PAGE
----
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Community and Q&A

How should I insulate a small shed/studio with a single-pitch shed roof?

jimcrook | Posted in General Questions on

I live in the maritime PNW (rainy Western Washington lowlands) and plan to insulate a recently-built backyard studio/”fancy shed” ala the recent tiny house craze. 8′ x 14′ building with long shed roof about 15 feet long. Metal roof over plywood and 2×6 rafters. I would like to install a tongue and groove ceiling. In this environment, I’ll probably be running a dehumidifier part of the time.

Should I vent each rafter bay (round soffit at bottom and top blocking) and do cut-and-cobble rigid styrofoam insulation sealed with spray foam? Then a 6-mil. vapor barrier and my T&G?

Or should I not vent each rafter bay at all and use batt insulation and call it good?


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  1. Eric Padgett | | #1

    I'm sure that somebody will come along shortly to give you a better answer. What I would do... I would make the shed roof unvented and put poly-iso rigid foam on the top of the roof. Based on your description (Marine Zone 4) minimum R10 , but I would go R20 (3 inches) and then fill then interior cavity with roxul R23 pressed to the roof deck and then Sheetrock it in. You may want to read

  2. Steve Knapp CZ 3A Georgia | | #2

    Are you planning to occupy the shed or simply use it for storage and projects? Any plans to use heat or AC?

  3. GBA Editor
    Martin Holladay | | #3

    There are two possibilities: (1) You want to do this right (with insulation levels that are close to code requirements), or (2) You don't really care -- you just want to make this shed a little better than it would be if it were totally uninsulated.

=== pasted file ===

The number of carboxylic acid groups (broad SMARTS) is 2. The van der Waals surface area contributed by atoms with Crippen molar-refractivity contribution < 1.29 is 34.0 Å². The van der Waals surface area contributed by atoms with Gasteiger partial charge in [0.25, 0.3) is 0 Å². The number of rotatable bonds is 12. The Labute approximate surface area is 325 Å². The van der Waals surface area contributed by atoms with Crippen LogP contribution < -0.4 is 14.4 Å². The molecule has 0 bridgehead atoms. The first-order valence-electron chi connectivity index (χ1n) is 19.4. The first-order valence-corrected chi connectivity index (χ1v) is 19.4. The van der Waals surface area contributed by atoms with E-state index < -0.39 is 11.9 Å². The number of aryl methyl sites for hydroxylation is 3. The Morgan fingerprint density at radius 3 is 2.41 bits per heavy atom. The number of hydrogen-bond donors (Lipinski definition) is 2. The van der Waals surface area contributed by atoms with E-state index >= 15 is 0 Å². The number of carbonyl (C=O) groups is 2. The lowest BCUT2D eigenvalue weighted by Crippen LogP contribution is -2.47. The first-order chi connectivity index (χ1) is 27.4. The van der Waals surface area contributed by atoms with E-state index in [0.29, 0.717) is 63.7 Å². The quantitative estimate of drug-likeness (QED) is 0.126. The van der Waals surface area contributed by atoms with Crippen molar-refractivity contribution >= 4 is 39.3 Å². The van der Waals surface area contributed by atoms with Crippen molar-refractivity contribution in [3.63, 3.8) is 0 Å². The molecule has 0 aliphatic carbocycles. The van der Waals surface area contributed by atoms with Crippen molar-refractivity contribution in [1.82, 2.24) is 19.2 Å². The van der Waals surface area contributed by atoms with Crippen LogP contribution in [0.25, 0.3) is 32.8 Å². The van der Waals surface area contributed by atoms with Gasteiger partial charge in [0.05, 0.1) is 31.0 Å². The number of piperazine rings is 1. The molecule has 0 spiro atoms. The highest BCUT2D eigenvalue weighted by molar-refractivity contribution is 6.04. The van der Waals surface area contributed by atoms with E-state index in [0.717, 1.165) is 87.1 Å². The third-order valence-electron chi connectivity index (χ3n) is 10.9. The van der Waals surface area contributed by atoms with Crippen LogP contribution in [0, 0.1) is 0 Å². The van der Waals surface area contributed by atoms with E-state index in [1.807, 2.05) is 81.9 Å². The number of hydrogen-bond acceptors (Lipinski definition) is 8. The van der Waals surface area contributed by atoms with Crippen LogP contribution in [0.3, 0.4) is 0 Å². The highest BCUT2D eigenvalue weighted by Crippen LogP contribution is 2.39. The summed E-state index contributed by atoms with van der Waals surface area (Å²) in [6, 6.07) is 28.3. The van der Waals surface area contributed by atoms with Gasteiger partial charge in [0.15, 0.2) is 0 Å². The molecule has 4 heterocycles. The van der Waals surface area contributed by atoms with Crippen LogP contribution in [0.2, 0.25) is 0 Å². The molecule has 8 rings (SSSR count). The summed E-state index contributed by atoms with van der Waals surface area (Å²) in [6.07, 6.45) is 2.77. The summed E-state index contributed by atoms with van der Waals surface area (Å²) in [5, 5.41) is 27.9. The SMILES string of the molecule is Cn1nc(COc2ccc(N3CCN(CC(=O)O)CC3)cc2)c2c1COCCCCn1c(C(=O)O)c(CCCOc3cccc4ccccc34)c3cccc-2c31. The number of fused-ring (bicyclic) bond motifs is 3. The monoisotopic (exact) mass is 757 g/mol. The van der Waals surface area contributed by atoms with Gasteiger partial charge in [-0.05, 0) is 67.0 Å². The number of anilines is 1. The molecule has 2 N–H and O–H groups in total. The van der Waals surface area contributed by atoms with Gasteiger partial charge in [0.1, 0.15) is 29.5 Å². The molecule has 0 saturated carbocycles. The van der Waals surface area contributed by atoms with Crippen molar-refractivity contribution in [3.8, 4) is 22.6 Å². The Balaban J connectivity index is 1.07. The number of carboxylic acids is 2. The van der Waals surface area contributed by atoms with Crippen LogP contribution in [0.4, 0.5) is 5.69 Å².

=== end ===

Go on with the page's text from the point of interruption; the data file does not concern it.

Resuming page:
If you want to do it right, you should aim for code-minimum levels of insulation (R-49). The best way to proceed would be to remove the steel roofing -- hopefully, the roofing was installed with screws, so it's easy to remove -- and to install an adequately thick layer of continuous rigid foam above the existing roof sheathing. Then you can install 1x4 or 2x4 purlins on top of the rigid foam, and re-install the metal roofing.

    For more information on this approach, see How to Install Rigid Foam On Top of Roof Sheathing.

    If you want to try the second approach -- the fast-and-dirty approach -- your best bet is to install a continuous layer of rigid foam on the interior side of your rafters (leaving the rafter bays empty). Install the foam in an airtight manner (with taped seams), and protect the interior side of the rigid foam with a layer of 1/2-inch drywall for fire safety. This is a much better approach than cutting the rigid foam into narrow rectangles and inserting the foam between the rafters.

    -- Martin Holladay

  4. jimcrook | | #4